Finance Finance News Australians wipe $1.1 billion from credit card debt in a single month

Australians wipe $1.1 billion from credit card debt in a single month

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Australians have responded to lockdowns by paying down credit card debts. Photo: TND
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Credit card interest has fallen to the lowest level in nearly two decades after Australians paid off a ‘‘mammoth’’ $1.1 billion of debt in a single month.

As households settled into lockdowns in New South Wales and Victoria during July, they locked away their credit cards and began paying down their debts.

That saw credit card spending plummet 11.4 per cent to $19.5 billion in July, according to Reserve Bank data published on Tuesday afternoon.

Interest owed fell 5.5 per cent to $18.9 billion, the lowest amount since February 2004.

Welcome news for households

It is a welcome turnaround for households, which have copped increasing credit card interest since Australia emerged from lockdowns last July.

BIS Oxford senior economist Sean Langcake said lockdowns offered limited opportunities to spend on credit cards and had prompted many people to prioritise paying down debts amid growing economic uncertainty.

“There are services you can’t consume,” he told The New Daily.

“You can’t travel, you can’t go to the movies or many other recreational services.

“Without those options, you’re using your credit card less, but it’s also a time to pay it down.”

The number of card purchases fell by 15 million in July (6.17 per cent).

RateCity research director Sally Tindall said the $1.1 billion in repaid credit card debt during July was a “mammoth effort” regardless of the effects of lockdown.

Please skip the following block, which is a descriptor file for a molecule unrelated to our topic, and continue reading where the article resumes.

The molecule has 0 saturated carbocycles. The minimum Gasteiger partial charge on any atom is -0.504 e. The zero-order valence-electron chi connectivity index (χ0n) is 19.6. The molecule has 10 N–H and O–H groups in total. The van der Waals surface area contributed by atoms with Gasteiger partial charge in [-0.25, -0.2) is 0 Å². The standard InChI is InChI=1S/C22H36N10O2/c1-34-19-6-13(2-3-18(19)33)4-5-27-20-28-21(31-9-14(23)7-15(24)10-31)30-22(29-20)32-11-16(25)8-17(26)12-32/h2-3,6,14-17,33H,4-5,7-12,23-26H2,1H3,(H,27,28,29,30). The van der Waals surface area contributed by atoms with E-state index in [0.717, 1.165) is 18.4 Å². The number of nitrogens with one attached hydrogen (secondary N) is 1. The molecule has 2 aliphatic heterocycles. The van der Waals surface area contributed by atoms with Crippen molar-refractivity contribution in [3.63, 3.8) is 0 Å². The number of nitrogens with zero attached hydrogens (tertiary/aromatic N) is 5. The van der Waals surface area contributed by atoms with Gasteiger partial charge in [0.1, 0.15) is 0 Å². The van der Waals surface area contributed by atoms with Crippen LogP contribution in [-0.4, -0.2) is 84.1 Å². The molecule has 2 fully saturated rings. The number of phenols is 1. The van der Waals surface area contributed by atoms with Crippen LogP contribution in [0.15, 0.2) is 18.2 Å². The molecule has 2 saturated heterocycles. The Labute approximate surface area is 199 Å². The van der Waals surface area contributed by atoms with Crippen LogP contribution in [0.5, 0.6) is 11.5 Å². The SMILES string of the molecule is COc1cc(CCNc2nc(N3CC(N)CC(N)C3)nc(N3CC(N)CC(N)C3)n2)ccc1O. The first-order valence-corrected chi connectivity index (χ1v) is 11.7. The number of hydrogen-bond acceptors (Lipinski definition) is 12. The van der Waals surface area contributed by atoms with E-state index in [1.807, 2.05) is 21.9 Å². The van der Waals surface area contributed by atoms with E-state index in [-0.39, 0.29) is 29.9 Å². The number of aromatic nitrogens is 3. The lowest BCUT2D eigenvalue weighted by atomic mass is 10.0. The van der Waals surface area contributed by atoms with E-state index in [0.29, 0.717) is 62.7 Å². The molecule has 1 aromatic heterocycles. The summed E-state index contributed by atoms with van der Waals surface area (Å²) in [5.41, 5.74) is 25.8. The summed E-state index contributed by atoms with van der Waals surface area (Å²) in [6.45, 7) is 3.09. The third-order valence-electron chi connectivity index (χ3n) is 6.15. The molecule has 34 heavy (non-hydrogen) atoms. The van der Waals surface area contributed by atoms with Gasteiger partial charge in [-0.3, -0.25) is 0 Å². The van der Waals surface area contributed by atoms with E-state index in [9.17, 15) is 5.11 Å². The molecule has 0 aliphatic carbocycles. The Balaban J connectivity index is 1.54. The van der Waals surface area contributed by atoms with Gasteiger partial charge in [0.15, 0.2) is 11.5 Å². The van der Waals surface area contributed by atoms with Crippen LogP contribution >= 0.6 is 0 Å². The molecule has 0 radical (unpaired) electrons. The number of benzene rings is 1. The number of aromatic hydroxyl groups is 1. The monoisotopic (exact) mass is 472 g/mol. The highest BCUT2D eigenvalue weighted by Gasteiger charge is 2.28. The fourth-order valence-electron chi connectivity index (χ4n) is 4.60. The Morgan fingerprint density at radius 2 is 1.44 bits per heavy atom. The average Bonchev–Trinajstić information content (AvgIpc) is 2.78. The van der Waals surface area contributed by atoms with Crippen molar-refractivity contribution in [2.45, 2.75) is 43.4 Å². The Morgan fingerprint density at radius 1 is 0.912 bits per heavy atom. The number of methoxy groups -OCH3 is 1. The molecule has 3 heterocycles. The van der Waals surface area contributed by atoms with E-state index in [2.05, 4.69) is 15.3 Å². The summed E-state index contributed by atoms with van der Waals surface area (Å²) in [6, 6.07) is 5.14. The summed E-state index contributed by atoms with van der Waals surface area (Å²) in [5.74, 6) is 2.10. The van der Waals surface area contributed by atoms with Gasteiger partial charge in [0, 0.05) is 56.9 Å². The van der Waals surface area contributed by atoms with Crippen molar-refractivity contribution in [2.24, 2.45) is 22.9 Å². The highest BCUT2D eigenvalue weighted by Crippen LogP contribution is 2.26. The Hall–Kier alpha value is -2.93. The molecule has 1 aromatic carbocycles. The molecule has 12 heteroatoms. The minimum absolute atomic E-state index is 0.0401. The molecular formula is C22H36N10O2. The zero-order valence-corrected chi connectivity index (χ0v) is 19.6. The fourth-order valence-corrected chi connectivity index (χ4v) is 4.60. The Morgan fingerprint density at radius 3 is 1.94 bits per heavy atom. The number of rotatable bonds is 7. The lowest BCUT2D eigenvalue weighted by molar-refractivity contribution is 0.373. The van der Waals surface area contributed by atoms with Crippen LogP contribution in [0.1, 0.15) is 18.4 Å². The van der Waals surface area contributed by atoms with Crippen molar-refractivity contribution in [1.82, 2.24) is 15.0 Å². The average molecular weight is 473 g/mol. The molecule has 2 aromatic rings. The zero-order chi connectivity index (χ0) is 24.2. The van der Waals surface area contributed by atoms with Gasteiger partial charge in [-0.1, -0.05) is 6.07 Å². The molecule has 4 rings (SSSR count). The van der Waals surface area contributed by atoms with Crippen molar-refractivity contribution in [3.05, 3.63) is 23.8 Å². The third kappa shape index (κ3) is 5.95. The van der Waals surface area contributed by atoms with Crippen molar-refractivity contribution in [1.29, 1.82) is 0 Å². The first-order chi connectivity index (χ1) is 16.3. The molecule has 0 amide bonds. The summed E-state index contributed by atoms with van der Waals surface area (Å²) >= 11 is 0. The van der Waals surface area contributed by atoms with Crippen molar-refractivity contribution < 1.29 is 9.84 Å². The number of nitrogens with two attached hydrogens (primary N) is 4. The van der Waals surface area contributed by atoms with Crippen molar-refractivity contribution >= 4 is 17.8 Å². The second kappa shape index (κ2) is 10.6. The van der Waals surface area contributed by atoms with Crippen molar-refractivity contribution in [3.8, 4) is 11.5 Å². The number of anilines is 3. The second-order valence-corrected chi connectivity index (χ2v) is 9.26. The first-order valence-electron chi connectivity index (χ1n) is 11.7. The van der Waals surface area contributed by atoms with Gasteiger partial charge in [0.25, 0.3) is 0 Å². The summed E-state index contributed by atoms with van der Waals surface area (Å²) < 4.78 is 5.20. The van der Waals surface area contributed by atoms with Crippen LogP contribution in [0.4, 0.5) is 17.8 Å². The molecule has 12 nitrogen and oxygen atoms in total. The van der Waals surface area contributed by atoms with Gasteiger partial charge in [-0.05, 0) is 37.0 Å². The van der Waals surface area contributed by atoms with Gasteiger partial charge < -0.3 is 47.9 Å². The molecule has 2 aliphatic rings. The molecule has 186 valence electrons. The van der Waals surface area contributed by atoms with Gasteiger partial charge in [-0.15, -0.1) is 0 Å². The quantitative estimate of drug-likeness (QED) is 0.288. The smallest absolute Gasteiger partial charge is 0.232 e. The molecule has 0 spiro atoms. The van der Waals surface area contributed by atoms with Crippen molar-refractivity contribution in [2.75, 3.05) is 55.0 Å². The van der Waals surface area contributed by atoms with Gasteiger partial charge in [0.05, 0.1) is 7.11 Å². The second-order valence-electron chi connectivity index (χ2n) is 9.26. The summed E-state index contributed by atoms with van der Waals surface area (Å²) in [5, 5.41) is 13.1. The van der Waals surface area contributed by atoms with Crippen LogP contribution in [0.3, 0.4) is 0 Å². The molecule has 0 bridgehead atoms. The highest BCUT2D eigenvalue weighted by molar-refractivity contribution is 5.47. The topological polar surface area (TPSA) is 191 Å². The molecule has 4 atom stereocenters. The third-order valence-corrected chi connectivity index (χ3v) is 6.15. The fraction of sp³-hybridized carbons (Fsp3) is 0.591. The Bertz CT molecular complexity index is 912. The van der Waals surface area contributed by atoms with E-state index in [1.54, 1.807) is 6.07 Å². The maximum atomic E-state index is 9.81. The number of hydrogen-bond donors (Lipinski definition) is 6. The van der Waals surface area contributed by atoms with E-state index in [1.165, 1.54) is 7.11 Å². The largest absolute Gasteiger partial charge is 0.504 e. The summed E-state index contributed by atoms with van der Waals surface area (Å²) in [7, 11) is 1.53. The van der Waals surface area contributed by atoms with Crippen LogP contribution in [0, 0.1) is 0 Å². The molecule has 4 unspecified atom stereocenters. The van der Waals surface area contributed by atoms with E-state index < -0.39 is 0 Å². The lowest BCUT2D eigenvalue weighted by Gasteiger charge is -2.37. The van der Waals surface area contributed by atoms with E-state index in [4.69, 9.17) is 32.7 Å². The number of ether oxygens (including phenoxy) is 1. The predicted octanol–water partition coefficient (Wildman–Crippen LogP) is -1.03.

“At the beginning of COVID, Australians wiped nearly $7 billion off the total debt accruing interest in just six months,” she said on Tuesday.

“This time around it looks like the lockdowns are having a similar effect.”

Interest was $2.57 billion lower in July than the year before, showing the impact of lockdown and broader trends away from credit cards.

Credit card accounts plummet

Australians have been cutting up their credit cards in favour of low-cost options like buy now, pay later (BNPL), driving down account numbers.

A whopping 670,000 people have ditched their cards over the past year, which equates to about one in 20 credit cards exiting the market.

About 44,000 people opted to cancel their cards in July alone, taking the number of accounts to the lowest level since February 2007.

Canstar group executive Steve Mickenbecker said he hopes the lower levels of credit card spending will continue, but there are risks on the horizon.

“Curbs to spending and debt reduction may be short-lived,” he said.

“Australia Post reported this month being inundated with parcel deliveries, as people embraced online shopping as a release valve during lockdown.”

Households delay paying bills

There is also mounting concern about the ability of Australians to pay down credit card debt in August and September.

Recent Canstar survey data showed 42 per cent of Australians are delaying certain financial decisions as a result of COVID-19 lockdowns.

Of this group, 32 per cent admitted to delaying paying bills.

“The deeper we get into lockdown, the tougher that [repaying debts] will become,” Mr Mickenbecker said.

“This time around, we don’t have superannuation early release or the broad reach of JobKeeper to help out.”

RBA extends stimulus

Credit data was not the only news to come out of the RBA on Tuesday.

The central bank also extended its bond-buying program to February amid the latest lockdowns in New South Wales and Victoria.

In a decision published on Tuesday afternoon, the bank said Australia’s economic recovery from Delta would be slower than the previous rebound earlier this year.

“Much will depend on the health situation and the easing of restrictions on activity,” the bank said.

Mr Langcake said the RBA is grappling with a new post-Delta reality.

“The ongoing restrictions that are assumed in the Doherty report are quite a bit stricter than what the RBA originally envisaged pre-Delta,” he said.

“You’re looking at a lot more capacity restrictions on any consumption.”

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